Can you not be a Leftist and still be patriotic? H L Mencken wrote, “The notion that a radical is one who hates his country is naive and usually idiotic. He is, more likely, one who likes his country more than the rest of us, and is thus more disturbed than the rest of us when he sees it debauched. He is not a bad citizen turning to crime; he is a good citizen driven to despair.” The easy brainwashing of the public at large who now reduce and allocate all views to competing camps is nothing short of mind numbing. Are brains so anaesthetised that people will only think what they are told to think? Why can’t each person devise his/her own form of patriotism? After all, it is an emotion and not a product to be bought. It is an emotion that follows a thought. Can you order goose bumps when a person hears the song Vande Mataram? Can you demand choked up emotion when you hear Jana Gana Mana? Can you demand that someone shouts Vande Mataram and feel you have converted a subversive?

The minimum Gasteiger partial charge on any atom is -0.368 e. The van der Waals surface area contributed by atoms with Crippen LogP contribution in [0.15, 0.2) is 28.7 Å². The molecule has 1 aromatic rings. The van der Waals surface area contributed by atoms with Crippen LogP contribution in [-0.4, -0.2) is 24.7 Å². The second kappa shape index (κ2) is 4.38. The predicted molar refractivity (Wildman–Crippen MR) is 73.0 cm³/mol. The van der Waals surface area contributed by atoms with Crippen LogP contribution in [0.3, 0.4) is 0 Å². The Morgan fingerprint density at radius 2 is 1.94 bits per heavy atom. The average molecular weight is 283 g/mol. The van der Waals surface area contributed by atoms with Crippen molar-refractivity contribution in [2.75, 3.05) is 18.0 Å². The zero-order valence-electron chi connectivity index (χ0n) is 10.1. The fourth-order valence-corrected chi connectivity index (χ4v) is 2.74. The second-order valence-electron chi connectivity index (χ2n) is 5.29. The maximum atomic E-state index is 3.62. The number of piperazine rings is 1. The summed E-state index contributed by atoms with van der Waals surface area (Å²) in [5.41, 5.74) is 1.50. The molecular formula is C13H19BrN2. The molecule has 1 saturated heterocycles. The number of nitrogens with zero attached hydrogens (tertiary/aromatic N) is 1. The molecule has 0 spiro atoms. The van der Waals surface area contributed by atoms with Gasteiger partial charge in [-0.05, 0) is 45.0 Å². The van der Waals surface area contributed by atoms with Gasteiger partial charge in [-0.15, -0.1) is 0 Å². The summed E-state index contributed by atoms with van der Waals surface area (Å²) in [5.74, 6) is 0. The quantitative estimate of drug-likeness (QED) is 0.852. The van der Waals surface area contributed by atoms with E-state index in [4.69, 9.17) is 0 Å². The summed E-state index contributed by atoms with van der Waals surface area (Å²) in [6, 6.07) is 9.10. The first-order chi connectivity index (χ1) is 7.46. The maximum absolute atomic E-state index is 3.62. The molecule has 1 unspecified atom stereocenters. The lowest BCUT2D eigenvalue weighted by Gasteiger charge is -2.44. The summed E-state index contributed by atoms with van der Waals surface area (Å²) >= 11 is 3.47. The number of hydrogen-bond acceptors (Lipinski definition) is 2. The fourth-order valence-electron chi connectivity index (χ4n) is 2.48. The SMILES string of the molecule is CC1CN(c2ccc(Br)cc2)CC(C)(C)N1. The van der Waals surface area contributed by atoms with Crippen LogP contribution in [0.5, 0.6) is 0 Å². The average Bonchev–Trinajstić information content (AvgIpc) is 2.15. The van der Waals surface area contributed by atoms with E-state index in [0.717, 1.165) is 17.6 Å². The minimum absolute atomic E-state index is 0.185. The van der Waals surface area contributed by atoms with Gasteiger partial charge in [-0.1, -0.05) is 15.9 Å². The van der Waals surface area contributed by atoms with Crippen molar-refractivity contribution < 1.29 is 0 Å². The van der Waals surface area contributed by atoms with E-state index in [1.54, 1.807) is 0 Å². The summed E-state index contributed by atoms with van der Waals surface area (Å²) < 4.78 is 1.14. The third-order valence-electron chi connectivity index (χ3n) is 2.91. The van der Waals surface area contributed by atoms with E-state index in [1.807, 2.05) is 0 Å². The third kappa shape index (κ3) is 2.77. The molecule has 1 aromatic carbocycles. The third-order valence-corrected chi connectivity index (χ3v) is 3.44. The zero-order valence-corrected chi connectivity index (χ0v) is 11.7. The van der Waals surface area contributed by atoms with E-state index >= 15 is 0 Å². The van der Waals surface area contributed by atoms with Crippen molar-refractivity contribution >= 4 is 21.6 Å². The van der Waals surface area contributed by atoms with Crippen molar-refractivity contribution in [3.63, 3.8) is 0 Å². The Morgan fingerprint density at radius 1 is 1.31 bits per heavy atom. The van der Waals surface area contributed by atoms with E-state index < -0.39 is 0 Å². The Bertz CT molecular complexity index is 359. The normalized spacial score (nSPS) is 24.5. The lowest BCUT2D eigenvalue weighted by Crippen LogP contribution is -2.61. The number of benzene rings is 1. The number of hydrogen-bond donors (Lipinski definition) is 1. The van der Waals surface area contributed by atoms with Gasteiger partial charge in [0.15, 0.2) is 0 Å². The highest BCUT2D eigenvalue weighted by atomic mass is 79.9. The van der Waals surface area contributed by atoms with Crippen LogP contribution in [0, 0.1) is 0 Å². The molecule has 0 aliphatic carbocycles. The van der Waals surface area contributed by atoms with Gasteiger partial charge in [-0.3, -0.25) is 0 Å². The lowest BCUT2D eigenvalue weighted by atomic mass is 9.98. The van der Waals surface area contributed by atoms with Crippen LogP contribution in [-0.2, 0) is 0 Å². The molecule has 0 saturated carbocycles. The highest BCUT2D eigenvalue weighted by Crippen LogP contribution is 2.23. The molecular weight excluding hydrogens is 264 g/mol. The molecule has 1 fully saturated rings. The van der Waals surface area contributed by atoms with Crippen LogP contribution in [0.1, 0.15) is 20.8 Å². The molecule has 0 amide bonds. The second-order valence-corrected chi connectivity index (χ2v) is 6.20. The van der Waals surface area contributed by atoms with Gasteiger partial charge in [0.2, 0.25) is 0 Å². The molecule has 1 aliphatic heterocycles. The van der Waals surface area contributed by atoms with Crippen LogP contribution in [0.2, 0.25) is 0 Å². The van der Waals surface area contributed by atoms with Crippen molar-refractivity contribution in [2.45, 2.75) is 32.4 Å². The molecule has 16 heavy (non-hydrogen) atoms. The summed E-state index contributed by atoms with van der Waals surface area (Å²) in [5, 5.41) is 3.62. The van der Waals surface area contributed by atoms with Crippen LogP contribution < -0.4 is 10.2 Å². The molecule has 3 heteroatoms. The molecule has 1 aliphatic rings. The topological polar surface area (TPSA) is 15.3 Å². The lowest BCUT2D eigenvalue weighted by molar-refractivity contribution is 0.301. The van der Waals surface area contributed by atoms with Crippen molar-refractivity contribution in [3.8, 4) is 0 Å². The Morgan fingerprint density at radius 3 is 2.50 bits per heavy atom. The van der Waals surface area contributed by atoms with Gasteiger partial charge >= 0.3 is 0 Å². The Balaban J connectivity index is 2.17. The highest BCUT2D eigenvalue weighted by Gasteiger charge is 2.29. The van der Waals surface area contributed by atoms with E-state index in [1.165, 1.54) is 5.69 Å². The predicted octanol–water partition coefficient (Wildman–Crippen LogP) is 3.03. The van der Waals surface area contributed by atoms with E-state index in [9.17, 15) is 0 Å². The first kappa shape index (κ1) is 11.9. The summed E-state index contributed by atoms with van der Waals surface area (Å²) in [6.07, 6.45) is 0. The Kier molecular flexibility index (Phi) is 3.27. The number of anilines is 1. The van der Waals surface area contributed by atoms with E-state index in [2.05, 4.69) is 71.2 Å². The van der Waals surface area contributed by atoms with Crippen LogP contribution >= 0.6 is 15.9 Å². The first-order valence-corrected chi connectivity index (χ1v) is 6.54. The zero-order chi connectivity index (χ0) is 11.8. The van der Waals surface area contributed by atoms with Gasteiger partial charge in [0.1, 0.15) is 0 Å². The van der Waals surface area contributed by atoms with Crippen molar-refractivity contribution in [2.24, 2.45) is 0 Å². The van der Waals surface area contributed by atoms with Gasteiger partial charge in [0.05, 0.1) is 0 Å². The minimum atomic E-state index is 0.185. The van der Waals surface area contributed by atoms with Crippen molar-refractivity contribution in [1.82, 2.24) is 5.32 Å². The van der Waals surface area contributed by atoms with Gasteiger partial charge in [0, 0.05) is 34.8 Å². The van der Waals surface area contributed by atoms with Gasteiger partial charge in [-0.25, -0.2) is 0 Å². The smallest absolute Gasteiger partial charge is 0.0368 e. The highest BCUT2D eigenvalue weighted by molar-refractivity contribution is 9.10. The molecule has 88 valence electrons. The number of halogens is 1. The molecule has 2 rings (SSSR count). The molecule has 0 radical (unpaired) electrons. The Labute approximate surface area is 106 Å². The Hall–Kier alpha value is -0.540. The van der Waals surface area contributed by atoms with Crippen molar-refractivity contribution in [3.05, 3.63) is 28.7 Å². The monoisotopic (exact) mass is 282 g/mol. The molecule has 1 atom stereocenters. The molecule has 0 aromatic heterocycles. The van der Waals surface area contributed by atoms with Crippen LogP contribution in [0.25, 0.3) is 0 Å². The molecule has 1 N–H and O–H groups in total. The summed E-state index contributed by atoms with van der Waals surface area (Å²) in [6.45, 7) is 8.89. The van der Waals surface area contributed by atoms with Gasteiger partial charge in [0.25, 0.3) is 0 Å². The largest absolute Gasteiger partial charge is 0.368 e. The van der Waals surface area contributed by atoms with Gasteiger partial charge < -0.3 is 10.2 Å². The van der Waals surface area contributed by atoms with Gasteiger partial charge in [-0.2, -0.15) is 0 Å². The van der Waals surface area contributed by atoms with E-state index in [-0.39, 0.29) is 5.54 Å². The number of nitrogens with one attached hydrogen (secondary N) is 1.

Can such divisions and turbulence help the economic agenda Narendra Modi has set for his government to deliver? Can we uncover the fundamental structures of this new political experience? Is this a new form of galvanising support like Hindutva did?
When Om Prakash Chautala was interviewed 20 years ago when he first came on the political scene, he said, he wanted mothers to tell their children to go to sleep or Chautala would come and get them. He wanted to be feared. Is this the kind of India we want, where people are frightened into compliance? Is this terror of pseudo patriotism a means to a political end, or is it an end in itself? Is terror the purpose? Is the foundation of governance to be based on fear? Can the accumulation of such pathologies create united citizens who will sacrifice to build the nation? Will they be motivated to follow the law and respect the urgency to be participatory citizens? Does this pseudo patriotism encourage the public to feel the pain of the high rate of farmers’ suicides? Or the hurt that comes from discriminatory behaviour towards Dalits? Will it discourage the epidemic of rapes? Authentic action must come from a non-threatened space. To transform today’s India, it must start with the individual. Some of the public have taken it upon themselves to bully others into submission. Any attempts to present the other side of the facts presented are termed desh drohi. Is there a connection at all?